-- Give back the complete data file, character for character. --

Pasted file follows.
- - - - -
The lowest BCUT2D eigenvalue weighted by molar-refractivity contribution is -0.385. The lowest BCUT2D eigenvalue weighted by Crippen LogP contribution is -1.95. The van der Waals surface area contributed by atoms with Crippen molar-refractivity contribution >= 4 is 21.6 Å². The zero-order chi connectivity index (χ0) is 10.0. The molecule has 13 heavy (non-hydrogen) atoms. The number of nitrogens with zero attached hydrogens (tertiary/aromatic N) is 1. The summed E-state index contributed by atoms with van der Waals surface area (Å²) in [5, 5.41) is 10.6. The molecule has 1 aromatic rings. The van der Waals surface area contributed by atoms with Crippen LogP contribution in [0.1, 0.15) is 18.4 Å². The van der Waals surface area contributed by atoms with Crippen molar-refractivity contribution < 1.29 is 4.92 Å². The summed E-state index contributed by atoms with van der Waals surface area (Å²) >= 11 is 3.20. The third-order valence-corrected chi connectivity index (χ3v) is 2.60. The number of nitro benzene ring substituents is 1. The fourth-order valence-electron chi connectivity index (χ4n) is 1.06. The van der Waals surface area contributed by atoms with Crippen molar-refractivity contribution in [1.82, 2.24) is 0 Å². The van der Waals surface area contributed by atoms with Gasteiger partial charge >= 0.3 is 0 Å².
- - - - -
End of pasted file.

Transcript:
The lowest BCUT2D eigenvalue weighted by molar-refractivity contribution is -0.385. The lowest BCUT2D eigenvalue weighted by Crippen LogP contribution is -1.95. The van der Waals surface area contributed by atoms with Crippen molar-refractivity contribution >= 4 is 21.6 Å². The zero-order chi connectivity index (χ0) is 10.0. The molecule has 13 heavy (non-hydrogen) atoms. The number of nitrogens with zero attached hydrogens (tertiary/aromatic N) is 1. The summed E-state index contributed by atoms with van der Waals surface area (Å²) in [5, 5.41) is 10.6. The molecule has 1 aromatic rings. The van der Waals surface area contributed by atoms with Crippen LogP contribution in [0.1, 0.15) is 18.4 Å². The van der Waals surface area contributed by atoms with Crippen molar-refractivity contribution < 1.29 is 4.92 Å². The summed E-state index contributed by atoms with van der Waals surface area (Å²) >= 11 is 3.20. The third-order valence-corrected chi connectivity index (χ3v) is 2.60. The number of nitro benzene ring substituents is 1. The fourth-order valence-electron chi connectivity index (χ4n) is 1.06. The van der Waals surface area contributed by atoms with Crippen molar-refractivity contribution in [1.82, 2.24) is 0 Å². The van der Waals surface area contributed by atoms with Gasteiger partial charge >= 0.3 is 0 Å².